Jesus shows us that the spirit of the law is love… not just love as we choose to define it in our own self-serving and even lustful way, but love as he demonstrates it in taking up his cross and giving his life for us.
            Jesus says, in effect, if it isn’t costing you your life, it isn’t love.  If it isn’t a path of wall-to-wall transformation, it isn’t love.  If it leaves you where you are, in your own comfortable self-righteousness; if it doesn’t hurt, if it doesn’t cost you anything – indeed, if it doesn’t cost you everything, it isn’t love, and therefore isn’t what the law is about.
            In the case of our Gospel reading for today, Jesus is faced with religious authorities who are hysterical about regulating what people eat, according to the letter of the law.  Jesus says, that what you eat doesn’t matter.  What matters, he says, is love, the inner spirit of the law.  If your actions are not loving, it doesn’t matter what you eat.  But if love determines your actions, then even your eating will be an expression of that love, and that love will be expressed in everything you do and say.  But saying that love is the spirit of the law does not mean that the law is just the means to get to love.  He says we are only truly keeping the law when we love.

            What defiles us, what separates us from God, is what we do.  And Jesus lists several intentions that lead to practices that separate us from God, several behaviors that are contradictory to love: “fornication, theft, murder, adultery, avarice, wickedness, deceit, licentiousness, envy, slander, pride, [and] folly.”  These are unloving actions, and it doesn’t matter if you say you are only doing them in the service of the greater good or a higher goal.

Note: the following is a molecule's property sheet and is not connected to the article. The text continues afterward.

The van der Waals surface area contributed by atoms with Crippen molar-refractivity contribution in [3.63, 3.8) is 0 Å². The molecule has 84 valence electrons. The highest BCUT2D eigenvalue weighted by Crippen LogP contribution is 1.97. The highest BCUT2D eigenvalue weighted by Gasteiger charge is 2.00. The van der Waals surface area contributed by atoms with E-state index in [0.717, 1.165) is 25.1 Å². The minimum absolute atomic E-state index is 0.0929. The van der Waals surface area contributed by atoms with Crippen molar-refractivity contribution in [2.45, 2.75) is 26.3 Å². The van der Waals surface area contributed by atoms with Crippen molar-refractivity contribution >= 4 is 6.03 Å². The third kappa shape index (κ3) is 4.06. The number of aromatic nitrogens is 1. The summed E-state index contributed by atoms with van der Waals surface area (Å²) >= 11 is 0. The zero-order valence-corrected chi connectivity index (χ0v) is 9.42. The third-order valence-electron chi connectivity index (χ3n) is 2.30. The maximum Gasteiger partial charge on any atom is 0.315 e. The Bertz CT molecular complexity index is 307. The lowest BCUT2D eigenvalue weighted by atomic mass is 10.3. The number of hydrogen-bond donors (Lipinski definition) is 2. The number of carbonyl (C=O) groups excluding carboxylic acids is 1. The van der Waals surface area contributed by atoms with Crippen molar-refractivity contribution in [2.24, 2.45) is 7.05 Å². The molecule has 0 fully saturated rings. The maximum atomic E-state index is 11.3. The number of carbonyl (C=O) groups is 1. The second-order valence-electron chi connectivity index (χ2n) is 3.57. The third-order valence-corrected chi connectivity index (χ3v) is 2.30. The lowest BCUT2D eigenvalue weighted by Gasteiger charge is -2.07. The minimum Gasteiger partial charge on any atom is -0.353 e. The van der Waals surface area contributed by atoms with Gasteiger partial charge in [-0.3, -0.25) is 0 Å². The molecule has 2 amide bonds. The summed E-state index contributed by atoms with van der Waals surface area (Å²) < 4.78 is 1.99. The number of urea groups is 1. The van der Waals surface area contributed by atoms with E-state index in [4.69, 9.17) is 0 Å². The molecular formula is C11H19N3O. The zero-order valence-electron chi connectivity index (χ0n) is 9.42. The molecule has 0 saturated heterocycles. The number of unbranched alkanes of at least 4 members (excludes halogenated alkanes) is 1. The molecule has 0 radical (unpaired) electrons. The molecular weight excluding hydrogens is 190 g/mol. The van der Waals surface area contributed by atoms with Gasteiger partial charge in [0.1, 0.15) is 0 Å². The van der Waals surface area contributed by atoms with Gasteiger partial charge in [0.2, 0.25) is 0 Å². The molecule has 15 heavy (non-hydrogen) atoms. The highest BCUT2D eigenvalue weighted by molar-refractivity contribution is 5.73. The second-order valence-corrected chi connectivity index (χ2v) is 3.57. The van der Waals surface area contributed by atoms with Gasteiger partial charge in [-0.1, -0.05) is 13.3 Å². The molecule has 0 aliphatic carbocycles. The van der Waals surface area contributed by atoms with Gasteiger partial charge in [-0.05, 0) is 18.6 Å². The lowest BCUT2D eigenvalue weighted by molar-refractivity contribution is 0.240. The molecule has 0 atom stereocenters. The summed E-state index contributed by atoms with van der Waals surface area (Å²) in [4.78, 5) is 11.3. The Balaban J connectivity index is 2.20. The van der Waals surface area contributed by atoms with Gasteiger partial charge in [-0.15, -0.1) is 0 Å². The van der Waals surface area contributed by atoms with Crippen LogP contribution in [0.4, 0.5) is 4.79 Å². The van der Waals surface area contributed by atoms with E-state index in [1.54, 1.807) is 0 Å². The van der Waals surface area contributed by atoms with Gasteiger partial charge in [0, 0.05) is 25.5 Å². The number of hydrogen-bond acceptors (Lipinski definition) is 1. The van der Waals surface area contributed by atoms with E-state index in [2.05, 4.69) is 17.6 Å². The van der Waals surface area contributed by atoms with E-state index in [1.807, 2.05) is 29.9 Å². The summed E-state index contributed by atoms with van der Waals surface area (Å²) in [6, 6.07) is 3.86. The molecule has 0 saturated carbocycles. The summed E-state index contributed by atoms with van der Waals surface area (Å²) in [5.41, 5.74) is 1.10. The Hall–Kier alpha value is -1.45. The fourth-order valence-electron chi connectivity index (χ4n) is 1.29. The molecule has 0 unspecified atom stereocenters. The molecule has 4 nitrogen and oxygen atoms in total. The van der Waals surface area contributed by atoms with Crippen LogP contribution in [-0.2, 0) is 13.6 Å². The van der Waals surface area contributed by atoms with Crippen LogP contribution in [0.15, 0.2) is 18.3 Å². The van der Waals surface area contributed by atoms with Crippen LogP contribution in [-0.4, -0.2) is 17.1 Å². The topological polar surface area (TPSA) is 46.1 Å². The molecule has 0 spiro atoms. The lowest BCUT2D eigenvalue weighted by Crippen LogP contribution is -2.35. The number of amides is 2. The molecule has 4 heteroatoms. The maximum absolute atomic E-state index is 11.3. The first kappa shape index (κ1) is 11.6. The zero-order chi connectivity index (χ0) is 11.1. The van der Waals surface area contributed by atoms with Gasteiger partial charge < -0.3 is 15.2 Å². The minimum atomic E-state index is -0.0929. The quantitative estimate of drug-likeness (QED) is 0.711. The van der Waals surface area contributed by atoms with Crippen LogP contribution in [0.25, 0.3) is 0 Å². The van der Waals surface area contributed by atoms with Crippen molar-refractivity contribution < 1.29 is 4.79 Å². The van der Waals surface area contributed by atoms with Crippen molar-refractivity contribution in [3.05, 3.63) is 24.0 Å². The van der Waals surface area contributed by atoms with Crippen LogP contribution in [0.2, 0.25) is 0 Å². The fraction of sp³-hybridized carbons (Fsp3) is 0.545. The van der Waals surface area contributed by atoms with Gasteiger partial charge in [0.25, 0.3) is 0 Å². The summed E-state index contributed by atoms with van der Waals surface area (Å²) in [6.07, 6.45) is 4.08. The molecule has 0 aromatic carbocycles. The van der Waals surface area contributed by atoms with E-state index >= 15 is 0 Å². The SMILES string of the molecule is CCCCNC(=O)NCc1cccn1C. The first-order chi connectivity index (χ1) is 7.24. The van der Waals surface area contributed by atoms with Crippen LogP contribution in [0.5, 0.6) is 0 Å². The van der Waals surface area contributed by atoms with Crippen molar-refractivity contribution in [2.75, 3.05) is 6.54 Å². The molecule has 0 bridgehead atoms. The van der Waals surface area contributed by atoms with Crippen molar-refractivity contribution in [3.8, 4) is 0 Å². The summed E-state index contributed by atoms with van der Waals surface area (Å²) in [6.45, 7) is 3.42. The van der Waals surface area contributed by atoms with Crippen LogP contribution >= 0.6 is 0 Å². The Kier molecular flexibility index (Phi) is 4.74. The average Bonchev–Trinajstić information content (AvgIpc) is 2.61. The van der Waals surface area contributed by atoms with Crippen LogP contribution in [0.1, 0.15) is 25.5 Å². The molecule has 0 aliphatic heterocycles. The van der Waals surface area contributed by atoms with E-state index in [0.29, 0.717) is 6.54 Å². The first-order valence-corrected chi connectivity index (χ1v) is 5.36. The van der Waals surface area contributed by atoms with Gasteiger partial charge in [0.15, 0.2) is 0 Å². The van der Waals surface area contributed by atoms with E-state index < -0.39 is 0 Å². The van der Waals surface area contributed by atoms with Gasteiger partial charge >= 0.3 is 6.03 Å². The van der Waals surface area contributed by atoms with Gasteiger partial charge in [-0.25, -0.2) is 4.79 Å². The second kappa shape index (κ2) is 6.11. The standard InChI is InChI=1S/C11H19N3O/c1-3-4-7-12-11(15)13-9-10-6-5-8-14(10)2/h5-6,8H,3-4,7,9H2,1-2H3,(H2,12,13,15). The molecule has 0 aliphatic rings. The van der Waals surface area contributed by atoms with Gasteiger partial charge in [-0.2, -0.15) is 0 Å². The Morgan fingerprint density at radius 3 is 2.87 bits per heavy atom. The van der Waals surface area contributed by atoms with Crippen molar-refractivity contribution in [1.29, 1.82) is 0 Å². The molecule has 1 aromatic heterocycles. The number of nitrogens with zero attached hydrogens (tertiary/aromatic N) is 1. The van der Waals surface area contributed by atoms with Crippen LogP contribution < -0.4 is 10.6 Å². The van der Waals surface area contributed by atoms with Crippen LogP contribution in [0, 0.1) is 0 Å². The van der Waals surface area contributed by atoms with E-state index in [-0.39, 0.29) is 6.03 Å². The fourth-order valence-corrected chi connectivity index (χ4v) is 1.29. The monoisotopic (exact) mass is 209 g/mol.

All of these are remarkably self-centered, self-righteous activities, things it is very hard if not impossible to do with humility.  These are things that normally get done because they assuage our fear, anger, or hatred; we do them because they feel good at the time, for one reason or another.  When we do them there is no question that our intention is to hurt the other person way more than we are hurting ourselves.
            The way of transformative love we see in Jesus is not to commit these acts, but to suffer them, to literally bear the pain of their consequences, to be broken by them… and so witness to the redeeming, resurrecting power of the Lord who pulls us through.
            For it is quite costly, you know.  In a world that believes in redemptive violence, we keep the spirit of a law of non-violence and forgiveness.  In a world that believes war, and torture, and theft, and greed, and incarceration, and avarice, and reckless consumption, and destruction of natural resources are all necessary to achieve our goals, we witness to God’s no.  The world hates that.
            We say it is not possible to do evil that good might result.  Doing evil results in catastrophe and disaster, it only compounds the evil exponentially.  If we live like that, we bring down upon us… death.
            Our goals are embodied in our actions.  There is no way to peace; peace is the way.  Justice is the way.  Fairness and equality is the way.  Generosity is the way.  Forgiveness is the way.  Love is the way.  This is what the law of God, accurately understood and practiced, means.  If you want the world to be a better place, be a better person yourself, now.  If you want the world to be filled with love, then love, now.  Love with a love that does not end with you and yours; love as Jesus loves: seeking out the lost, the rejected, the unpopular, the excluded, the blamed, and the broken.
            That’s what the whole biblical story is about, culminating in Jesus.  It is God’s love, welcoming, restoring, redeeming, and renewing creation and all people.  We are witnesses because we know that God even loves us. 
            This is what Jesus teaches and accomplishes.  This is what we are to watch ourselves about, so we never forget it.  This is what we are to teach to our children.  This is what enables us to occupy the land, this very earth, in blessing.